- After escaping from Frankfort, Kentucky Secretary of State Caleb Powers was arrested in Lexington for conspiracy in the murder of Governor William Goebel. Powers and State Guard Captain Davis had put on uniforms and escaped on a train., Powers served eight years in prison, but was pardoned in 1908 and later served as a United States Congressman from 1911 to 1919.
- Born: Erich Kästner, last surviving German veteran of World War I, in Schönefeld, Germany; (d. January 1, 2008)
March 11, 1900 (Sunday)
- Captain Umberto Cagni of Italy, with ten men and 102 dogs, set off from the base camp at Franz Josef Land, established by the Arctic expedition of the Duke of Abruzzi. Cagni's men did not reach the North Pole, but planted the Italian flag at 86–34 N on April 25, closer than anyone had before, before turning back.
- Religious broadcasting was launched in Elkhart, Indiana, as the Reverend E.H. Gwynne of the First Presbyterian Church, began preaching his sermons by telephone technology. A transmitter, designed by inventors from the Home Telephone Company for the benefit of a crippled parishioner, was placed on the pulpit, "and every word was as distinctly heard as though the listeners were present in the church", a reporter noted;
- At the Mount Olivet Baptist Church at 53rd Street near Broadway in New York, Pastor C.T. Walker baptized 184 African-Americans at the end of revival services. Nicknamed "the Colored John the Baptist", Walker was originally from Augusta, Georgia, where a school bears his name.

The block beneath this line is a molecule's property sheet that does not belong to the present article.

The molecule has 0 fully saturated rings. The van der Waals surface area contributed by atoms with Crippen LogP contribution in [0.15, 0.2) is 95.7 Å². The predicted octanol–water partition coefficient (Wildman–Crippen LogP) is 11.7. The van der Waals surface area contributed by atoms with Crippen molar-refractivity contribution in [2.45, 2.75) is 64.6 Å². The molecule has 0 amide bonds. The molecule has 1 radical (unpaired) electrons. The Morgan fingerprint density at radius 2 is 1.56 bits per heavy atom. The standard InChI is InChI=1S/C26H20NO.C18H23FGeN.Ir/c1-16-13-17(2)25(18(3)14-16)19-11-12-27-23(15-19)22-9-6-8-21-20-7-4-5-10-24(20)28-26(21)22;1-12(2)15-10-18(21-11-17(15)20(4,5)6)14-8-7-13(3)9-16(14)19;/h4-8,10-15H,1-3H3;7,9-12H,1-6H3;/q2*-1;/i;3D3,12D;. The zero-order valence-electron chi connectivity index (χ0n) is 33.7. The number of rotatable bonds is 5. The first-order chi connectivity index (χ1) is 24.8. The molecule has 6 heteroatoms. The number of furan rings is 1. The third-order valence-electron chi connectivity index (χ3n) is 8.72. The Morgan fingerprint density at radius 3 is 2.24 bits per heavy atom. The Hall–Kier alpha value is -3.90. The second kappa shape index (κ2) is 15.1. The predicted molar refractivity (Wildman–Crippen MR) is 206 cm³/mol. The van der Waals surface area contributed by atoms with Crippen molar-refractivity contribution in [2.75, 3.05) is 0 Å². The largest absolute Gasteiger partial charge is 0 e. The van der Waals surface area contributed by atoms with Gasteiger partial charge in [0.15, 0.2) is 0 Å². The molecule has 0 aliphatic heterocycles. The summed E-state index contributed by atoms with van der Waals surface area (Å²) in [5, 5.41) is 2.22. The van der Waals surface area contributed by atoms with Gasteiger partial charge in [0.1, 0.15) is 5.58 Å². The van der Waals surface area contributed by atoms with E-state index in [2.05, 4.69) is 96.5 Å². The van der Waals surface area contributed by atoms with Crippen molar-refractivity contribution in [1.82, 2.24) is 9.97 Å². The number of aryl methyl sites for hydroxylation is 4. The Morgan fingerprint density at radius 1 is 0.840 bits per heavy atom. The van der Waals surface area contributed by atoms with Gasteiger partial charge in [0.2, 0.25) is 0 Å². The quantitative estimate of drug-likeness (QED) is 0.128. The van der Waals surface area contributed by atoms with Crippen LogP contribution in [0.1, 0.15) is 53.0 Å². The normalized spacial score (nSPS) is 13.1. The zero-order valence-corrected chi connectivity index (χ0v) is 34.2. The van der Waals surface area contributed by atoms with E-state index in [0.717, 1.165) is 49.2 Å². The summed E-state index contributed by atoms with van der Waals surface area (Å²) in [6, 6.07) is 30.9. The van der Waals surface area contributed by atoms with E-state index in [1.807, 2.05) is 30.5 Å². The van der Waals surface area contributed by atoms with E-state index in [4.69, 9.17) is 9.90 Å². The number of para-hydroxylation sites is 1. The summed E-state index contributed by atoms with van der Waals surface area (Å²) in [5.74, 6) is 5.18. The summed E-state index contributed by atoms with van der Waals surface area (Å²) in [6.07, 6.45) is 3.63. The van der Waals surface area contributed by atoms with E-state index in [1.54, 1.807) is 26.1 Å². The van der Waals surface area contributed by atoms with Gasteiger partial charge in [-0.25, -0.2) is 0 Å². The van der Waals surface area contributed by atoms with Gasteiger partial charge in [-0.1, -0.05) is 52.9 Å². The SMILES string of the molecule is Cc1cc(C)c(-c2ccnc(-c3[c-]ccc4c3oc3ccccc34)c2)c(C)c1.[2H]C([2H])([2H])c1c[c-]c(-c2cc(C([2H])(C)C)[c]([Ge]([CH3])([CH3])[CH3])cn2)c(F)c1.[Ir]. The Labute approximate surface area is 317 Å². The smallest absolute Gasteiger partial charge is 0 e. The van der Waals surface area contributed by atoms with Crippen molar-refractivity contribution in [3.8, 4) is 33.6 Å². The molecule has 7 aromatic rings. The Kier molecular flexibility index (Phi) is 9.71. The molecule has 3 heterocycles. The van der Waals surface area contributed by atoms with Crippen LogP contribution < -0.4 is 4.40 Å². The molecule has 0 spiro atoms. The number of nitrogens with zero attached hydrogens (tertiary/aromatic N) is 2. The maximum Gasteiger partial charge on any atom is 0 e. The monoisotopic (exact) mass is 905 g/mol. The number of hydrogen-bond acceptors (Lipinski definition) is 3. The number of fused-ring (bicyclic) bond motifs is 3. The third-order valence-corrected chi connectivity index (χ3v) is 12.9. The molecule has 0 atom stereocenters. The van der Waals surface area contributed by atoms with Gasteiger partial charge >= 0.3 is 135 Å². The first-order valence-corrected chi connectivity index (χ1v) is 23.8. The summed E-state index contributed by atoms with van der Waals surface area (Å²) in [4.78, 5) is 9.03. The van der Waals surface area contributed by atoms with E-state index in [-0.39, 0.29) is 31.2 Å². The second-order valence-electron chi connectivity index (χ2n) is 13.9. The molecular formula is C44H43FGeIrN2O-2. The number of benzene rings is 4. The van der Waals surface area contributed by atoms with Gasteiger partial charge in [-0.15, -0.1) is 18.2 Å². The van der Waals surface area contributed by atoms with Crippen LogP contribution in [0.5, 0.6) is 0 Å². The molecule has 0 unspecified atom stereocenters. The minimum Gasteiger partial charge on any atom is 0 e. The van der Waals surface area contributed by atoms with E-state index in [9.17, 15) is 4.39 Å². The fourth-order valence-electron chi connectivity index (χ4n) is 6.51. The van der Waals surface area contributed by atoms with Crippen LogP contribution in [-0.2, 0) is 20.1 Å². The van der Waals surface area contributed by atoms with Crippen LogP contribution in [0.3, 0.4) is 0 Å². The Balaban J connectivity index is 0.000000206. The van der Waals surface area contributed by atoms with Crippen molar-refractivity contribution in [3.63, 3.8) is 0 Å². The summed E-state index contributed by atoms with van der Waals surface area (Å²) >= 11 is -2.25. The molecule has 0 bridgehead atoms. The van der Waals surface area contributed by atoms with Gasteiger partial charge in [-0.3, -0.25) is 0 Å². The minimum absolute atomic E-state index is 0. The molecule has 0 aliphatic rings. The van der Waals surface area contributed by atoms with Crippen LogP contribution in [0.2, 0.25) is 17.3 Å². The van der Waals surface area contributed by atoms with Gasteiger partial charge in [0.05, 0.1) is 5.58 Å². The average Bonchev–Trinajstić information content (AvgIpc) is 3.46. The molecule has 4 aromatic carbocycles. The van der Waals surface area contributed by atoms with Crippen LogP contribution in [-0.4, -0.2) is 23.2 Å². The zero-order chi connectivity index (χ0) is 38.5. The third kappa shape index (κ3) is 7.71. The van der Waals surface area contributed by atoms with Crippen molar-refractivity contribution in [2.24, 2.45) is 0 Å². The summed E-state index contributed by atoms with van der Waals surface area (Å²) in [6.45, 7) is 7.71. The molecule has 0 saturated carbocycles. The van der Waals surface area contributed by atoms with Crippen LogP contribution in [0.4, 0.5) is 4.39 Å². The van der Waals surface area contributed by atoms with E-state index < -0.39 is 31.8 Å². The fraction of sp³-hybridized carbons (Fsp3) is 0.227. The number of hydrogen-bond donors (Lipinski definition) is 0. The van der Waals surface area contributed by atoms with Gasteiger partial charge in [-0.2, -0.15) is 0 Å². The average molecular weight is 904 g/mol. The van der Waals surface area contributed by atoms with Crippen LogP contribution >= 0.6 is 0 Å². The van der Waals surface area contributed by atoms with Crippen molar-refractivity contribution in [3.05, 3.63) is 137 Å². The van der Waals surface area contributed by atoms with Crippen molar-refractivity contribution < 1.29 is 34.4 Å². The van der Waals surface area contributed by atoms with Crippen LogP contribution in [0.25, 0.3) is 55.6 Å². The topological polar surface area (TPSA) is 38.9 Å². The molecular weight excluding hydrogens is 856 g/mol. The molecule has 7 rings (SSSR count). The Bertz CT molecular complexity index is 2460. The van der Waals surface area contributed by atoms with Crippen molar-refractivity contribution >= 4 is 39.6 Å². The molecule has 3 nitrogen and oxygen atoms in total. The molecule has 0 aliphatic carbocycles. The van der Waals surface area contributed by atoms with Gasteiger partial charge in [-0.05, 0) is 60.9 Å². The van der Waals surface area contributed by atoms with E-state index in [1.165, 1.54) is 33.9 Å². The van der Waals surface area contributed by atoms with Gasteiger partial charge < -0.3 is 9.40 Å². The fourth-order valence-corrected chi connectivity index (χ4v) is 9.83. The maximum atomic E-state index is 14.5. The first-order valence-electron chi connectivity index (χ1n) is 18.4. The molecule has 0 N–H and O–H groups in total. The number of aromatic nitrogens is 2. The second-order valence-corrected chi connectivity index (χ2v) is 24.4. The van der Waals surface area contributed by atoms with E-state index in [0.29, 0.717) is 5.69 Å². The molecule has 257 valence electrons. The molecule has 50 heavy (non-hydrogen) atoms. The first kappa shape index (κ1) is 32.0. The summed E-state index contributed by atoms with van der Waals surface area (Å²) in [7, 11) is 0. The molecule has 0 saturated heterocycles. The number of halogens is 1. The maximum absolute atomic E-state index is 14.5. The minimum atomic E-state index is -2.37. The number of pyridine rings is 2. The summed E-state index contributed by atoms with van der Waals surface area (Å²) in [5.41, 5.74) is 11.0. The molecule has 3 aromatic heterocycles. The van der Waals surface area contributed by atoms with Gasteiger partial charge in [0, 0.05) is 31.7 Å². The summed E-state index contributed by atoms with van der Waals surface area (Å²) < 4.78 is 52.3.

March 12, 1900 (Monday)
- At 5:00 p.m., British General John French, 1st Earl of Ypres, gave the leaders of the Orange Free State eleven hours to surrender. General French had arrived within five miles of the capital, Bloemfontein. President Martinus Steyn fled the capital ahead of the invasion force. The city leaders capitulated the next morning.
- William A. Young, U.S. Representative for Virginia's 2nd Congressional District since March 4, 1899, was removed from office following a contest of the 1898 election, by a vote of 132–128. Richard A. Wise, Young's opponent in the elections of 1896 and 1898, was seated on April 26. Wise died on December 21, 1900.
March 13, 1900 (Tuesday)
- The U.S. House of Representatives voted 166–120 in favor of passage of the Gold Standard Act, also known as the Overstreet Act, and the measure was sent to President William McKinley for his signature
- At 10:00 am, British forces marched into Bloemfontein, the capital of the Orange Free State, and took possession. Led by the Royal Engineers Corp C.E.Shaw captured the Orange Fee State flag atop the capital building replacing it with a white flag. Mayor Kellner and other officials, reported Lord Roberts, "met me two miles from the town and presented me with the keys to the public offices." When Roberts and his soldiers entered the city at noon, he was cheered by the conquered Boers.